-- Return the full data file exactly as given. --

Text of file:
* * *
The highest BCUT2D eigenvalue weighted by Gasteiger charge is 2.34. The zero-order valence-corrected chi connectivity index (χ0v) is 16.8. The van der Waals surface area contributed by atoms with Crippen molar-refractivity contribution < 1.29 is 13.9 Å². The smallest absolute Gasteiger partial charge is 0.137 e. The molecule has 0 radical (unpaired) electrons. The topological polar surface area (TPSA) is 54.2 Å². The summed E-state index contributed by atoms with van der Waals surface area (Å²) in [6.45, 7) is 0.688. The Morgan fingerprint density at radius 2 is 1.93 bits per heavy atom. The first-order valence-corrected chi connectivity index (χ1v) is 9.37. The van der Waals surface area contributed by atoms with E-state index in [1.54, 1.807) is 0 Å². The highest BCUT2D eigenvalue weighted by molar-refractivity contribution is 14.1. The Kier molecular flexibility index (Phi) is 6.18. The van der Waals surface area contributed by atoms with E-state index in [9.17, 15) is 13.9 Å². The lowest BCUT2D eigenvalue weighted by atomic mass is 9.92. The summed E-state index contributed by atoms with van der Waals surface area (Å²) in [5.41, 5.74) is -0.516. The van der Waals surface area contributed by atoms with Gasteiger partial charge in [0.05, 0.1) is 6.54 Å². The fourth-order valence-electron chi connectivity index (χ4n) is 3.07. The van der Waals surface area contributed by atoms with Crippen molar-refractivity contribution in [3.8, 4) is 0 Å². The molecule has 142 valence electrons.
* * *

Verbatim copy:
The highest BCUT2D eigenvalue weighted by Gasteiger charge is 2.34. The zero-order valence-corrected chi connectivity index (χ0v) is 16.8. The van der Waals surface area contributed by atoms with Crippen molar-refractivity contribution < 1.29 is 13.9 Å². The smallest absolute Gasteiger partial charge is 0.137 e. The molecule has 0 radical (unpaired) electrons. The topological polar surface area (TPSA) is 54.2 Å². The summed E-state index contributed by atoms with van der Waals surface area (Å²) in [6.45, 7) is 0.688. The Morgan fingerprint density at radius 2 is 1.93 bits per heavy atom. The first-order valence-corrected chi connectivity index (χ1v) is 9.37. The van der Waals surface area contributed by atoms with E-state index in [1.54, 1.807) is 0 Å². The highest BCUT2D eigenvalue weighted by molar-refractivity contribution is 14.1. The Kier molecular flexibility index (Phi) is 6.18. The van der Waals surface area contributed by atoms with E-state index in [9.17, 15) is 13.9 Å². The lowest BCUT2D eigenvalue weighted by atomic mass is 9.92. The summed E-state index contributed by atoms with van der Waals surface area (Å²) in [5.41, 5.74) is -0.516. The van der Waals surface area contributed by atoms with Gasteiger partial charge in [0.05, 0.1) is 6.54 Å². The fourth-order valence-electron chi connectivity index (χ4n) is 3.07. The van der Waals surface area contributed by atoms with Crippen molar-refractivity contribution in [3.8, 4) is 0 Å². The molecule has 142 valence electrons.